He doesn’t like to talk much. He certainly doesn’t like to talk much to the press. And, he shrugs about the moniker that some of the press has given him—“The Sushi Nazi.”
He’s not German, he’s Japanese, he points out with a smirk.
“Sometimes, people come in and they have bad manners,” he says. “I tell them to go out.”
Kazunomi Nozawa is closing his shop in Studio City on Feb. 29 after more than a quarter of a century.
That may not sound like a big deal along that strip of Ventura Boulevard where there are dozens of sushi bars, but this tiny shop of a few hundred square feet has often been called by critics as the place to get some of the best sushi in the world.
Nozawa has earned top Zagat survey ratings for the past two decades. The New York Times calls the fish “the freshest from the world’s waters,” but it’s Chef Nozawa’s gruff demeanor that makes him legendary. The Los Angeles Times describes him as “imperious,” the LA Weekly calls him “a sushi tyrant.”
Of course, it’s the overbearing “Soup Nazi” from the Seinfeld TV series (which was taped for most of the 1990s down the street at the lot), that earned Nozawa his nickname, for kicking out disrespectful customers and telling people what they should order, much like the Russian soup chef.
“Americans have to understand my style and my country’s people,” he says, not looking up as he sliced up the fresh fish of the day. “I’m Japanese.”
Then he looks up with the sharp knife wagging like a finger. “And sometimes people have very bad manners, OK?”
So why is he closing shop? He answered that after Studio City Patch tapped at the window a few hours before the lunch crowd just after it was announced he was closing. He hesitatingly unlocks the door and agrees to an interview. He is good about recognizing people who have come to his place for a long time.
“has come to visit me for 26 years,” Nozawa smirks. “Before he was famous, he comes here. Tom Hanks, too. Mel Gibson.”
It’s a rare night that someone notable from TV or film isn’t at Nozawa. (Personally, we’ve seen Drew Barrymore, Jodie Foster, Rebecca Romijn, , , and many others seated nearby in the close tables.)
A sign above his head behind the sushi bar says “Trust Me,” and when you arrive, he sizes up your table and your appetite, figures out what is best suited for you, and then sends a bill—it could be near three figures per person.
You could order off the menu, but it’s frowned upon—and it defeats the purpose of the experience.
“The customers understand,” the chef says. “They figure out how it works.”
The “Trust Me” model started early in his career. A customer once told him he didn’t like toro. It was stringy at another restaurant.
“In Japan, ‘toro’ means like butter, it melts in your mouth,” and so, that’s what Nozawa shows his customers. He only serves yellow fin and big eye tuna. The loyal customer trusted him from then on, and now many more do, too.
He looks around at his modest tables. He knows people stand outside and wait for a tables. He takes no reservations.
“No decorations, nothing fancy, no talk,” he points out. “Every day I have 100 people come through here.”
So why call it quits now?
“It’s hard work. For 26 years every morning I go to the fish market, I pick the fish,” he sighs heavily and looks up. “I am 66 years old now.”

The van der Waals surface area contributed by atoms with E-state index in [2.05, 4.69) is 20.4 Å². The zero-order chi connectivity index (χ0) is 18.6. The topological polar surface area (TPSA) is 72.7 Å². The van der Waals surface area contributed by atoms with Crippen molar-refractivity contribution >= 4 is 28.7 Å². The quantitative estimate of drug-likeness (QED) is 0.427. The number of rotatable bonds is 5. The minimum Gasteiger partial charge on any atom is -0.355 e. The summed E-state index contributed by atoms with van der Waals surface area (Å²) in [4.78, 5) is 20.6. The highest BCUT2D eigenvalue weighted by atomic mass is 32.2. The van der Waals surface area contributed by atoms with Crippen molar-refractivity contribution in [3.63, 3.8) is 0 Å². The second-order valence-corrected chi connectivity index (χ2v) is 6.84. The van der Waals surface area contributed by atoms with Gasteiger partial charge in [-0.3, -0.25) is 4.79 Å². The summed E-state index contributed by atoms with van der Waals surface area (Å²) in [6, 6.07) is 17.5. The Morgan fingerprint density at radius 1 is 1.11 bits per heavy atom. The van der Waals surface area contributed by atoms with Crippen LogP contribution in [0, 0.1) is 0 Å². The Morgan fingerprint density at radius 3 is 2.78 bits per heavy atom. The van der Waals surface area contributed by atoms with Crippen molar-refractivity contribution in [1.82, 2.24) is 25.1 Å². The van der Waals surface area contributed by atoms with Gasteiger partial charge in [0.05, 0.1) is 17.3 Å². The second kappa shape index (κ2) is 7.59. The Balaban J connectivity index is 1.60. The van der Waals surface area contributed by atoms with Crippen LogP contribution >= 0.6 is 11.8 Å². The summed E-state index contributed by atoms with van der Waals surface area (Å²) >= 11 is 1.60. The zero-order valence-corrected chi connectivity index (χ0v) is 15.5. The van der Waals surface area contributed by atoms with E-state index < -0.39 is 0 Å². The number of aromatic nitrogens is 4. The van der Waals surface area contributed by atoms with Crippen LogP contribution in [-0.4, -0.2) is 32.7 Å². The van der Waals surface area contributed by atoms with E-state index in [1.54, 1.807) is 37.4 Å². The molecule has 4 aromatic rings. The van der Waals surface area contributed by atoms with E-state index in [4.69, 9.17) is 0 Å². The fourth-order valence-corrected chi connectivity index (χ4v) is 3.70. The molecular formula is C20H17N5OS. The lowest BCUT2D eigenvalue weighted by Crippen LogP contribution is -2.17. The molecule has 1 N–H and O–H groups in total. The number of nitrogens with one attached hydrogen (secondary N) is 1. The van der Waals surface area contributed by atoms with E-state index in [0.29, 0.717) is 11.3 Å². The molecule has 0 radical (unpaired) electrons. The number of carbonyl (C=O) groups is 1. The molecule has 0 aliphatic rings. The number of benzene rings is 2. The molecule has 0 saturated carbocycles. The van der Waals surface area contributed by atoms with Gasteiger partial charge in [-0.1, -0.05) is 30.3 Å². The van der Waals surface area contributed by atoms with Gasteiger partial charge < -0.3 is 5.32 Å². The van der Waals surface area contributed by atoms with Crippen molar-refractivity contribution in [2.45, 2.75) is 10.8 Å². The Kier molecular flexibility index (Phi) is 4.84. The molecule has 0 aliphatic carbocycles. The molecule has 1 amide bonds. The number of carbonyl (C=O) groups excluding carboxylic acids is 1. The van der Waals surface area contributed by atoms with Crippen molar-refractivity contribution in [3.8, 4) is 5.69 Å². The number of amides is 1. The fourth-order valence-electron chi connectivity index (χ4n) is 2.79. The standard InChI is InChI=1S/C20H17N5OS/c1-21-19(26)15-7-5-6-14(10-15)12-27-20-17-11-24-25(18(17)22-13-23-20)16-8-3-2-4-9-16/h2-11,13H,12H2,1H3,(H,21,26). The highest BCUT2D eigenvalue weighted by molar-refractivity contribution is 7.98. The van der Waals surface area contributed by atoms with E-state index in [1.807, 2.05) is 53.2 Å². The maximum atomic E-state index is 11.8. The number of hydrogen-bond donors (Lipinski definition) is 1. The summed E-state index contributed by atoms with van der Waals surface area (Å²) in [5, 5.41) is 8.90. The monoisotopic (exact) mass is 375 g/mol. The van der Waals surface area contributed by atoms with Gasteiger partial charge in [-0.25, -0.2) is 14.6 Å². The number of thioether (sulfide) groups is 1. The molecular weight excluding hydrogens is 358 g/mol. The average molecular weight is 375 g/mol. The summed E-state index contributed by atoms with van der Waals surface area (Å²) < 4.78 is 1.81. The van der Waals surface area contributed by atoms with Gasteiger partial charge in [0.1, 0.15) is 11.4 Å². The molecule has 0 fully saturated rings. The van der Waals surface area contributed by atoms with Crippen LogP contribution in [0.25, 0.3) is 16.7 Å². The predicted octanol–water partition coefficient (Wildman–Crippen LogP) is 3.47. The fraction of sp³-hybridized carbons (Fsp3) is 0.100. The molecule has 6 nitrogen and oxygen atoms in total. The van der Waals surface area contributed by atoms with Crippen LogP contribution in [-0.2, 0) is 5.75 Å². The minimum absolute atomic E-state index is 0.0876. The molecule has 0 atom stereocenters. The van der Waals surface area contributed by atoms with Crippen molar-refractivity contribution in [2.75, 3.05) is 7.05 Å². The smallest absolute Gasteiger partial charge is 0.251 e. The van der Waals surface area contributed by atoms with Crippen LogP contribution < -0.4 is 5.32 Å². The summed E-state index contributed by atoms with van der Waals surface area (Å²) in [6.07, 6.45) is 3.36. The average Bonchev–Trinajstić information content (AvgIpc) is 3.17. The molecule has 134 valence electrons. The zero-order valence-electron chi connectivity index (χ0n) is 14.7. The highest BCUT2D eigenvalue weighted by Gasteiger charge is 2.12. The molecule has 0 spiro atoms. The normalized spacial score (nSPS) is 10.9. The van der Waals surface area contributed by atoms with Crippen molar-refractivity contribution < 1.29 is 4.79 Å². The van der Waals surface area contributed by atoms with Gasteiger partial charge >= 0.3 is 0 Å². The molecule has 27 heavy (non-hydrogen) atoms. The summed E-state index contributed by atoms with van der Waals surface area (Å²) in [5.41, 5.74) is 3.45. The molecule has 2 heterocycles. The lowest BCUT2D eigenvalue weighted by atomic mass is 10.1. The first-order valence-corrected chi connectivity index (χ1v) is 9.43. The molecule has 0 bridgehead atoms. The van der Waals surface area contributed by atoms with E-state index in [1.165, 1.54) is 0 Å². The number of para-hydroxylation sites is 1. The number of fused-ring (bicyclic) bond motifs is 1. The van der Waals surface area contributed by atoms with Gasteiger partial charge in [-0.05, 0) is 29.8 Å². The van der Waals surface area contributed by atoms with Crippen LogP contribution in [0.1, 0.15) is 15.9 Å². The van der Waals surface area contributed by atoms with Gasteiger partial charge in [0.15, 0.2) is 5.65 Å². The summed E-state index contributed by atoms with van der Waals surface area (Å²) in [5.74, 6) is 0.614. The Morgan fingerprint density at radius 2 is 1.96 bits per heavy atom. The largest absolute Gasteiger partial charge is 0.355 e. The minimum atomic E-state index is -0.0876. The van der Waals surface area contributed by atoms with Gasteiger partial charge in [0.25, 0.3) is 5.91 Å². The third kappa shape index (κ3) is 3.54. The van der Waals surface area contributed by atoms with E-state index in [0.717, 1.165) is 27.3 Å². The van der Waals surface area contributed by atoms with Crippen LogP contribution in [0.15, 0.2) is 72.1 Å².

(See the series of videos in the gallery above of how he picks his fish and an average day of work.)
It’s been a long time since he recalls throwing someone out—another sign of his aging, he smiles. Take out your cell phone, that can get you kicked out. Signs warn that the whole place is a “cell-free zone.”
Ask for a California roll? That could get you kicked out. There’s no such cute-named Caterpillar roll or anything like that here. The sushi is done in traditional Japanese style.
“I love Studio City,” Nozawa proclaims. “I have the number one customers in Studio City, I am very happy. They were very high class.”
Over the years he had many chances to expand in the modest mini-mall to a bigger space—in fact a much larger Japanese restaurant is two doors down, but he turned down the offers.
“There is one chef, that is me, that is OK,” he says. “Too many is no good.”
He has 47 years of experience as a sushi chef, and always loved food. He came from Japan to California in 1977, and worked for a friend who opened a sushi bar in Encino in 1980. Six years later, he opened his own place in Studio City.
In Tokyo he took up an apprenticeship at one of the city’s premiere sushi shops, working 15-hour days six days a week. He hasn’t stopped that rigorous pace. He became fascinated in all sorts of fish—octopus, glass fish, and studied in Anchorage, Portland, New York, Detroit and more.
Now, he and his son, Tom, and a group of businessmen own three other stores in Brentwood, downtown and Santa Monica called Sugarfish. He will probably offer lessons to young promising sushi chefs at those locations.
He was never concerned or threatened by the incredible number of sushi places proliferating along Ventura Boulevard—the most prolific kind of food in all of Studio City.
“There are many sushi places, but they are not mine,” he smiles.
And why not pass on this place to another chef? Why not keep the sushi going?
He points to the sign above the window of his restaurant and merely nods.
It is the only store that bears his name—Sushi Nozawa.
“No one else will be chef here.”